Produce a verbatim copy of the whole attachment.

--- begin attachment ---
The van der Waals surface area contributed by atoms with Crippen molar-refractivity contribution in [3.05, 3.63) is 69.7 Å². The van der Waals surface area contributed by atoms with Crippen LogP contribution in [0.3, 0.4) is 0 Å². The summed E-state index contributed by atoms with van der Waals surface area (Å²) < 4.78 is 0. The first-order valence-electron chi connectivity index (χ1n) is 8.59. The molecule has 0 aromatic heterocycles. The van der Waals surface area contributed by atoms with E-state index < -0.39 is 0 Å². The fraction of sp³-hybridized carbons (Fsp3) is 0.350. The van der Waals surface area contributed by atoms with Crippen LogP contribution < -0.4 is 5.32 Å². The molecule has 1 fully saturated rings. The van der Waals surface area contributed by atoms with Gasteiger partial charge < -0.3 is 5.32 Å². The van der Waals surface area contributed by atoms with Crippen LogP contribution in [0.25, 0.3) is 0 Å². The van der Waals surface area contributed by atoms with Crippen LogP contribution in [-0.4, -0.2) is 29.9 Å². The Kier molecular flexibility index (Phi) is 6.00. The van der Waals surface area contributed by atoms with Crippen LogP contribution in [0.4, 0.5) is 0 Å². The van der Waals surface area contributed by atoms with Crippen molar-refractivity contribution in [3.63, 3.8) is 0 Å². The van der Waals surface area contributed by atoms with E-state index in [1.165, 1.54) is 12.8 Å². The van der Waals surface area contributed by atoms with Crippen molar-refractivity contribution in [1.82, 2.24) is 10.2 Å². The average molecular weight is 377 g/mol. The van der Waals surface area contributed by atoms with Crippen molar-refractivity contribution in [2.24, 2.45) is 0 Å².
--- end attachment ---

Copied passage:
The van der Waals surface area contributed by atoms with Crippen molar-refractivity contribution in [3.05, 3.63) is 69.7 Å². The van der Waals surface area contributed by atoms with Crippen LogP contribution in [0.3, 0.4) is 0 Å². The summed E-state index contributed by atoms with van der Waals surface area (Å²) < 4.78 is 0. The first-order valence-electron chi connectivity index (χ1n) is 8.59. The molecule has 0 aromatic heterocycles. The van der Waals surface area contributed by atoms with E-state index < -0.39 is 0 Å². The fraction of sp³-hybridized carbons (Fsp3) is 0.350. The van der Waals surface area contributed by atoms with Crippen LogP contribution < -0.4 is 5.32 Å². The molecule has 1 fully saturated rings. The van der Waals surface area contributed by atoms with Gasteiger partial charge < -0.3 is 5.32 Å². The van der Waals surface area contributed by atoms with Crippen LogP contribution in [0.25, 0.3) is 0 Å². The van der Waals surface area contributed by atoms with Crippen LogP contribution in [-0.4, -0.2) is 29.9 Å². The Kier molecular flexibility index (Phi) is 6.00. The van der Waals surface area contributed by atoms with Crippen LogP contribution in [0.4, 0.5) is 0 Å². The van der Waals surface area contributed by atoms with Crippen molar-refractivity contribution in [3.63, 3.8) is 0 Å². The van der Waals surface area contributed by atoms with E-state index in [1.165, 1.54) is 12.8 Å². The van der Waals surface area contributed by atoms with Crippen molar-refractivity contribution in [1.82, 2.24) is 10.2 Å². The average molecular weight is 377 g/mol. The van der Waals surface area contributed by atoms with Crippen molar-refractivity contribution in [2.24, 2.45) is 0 Å².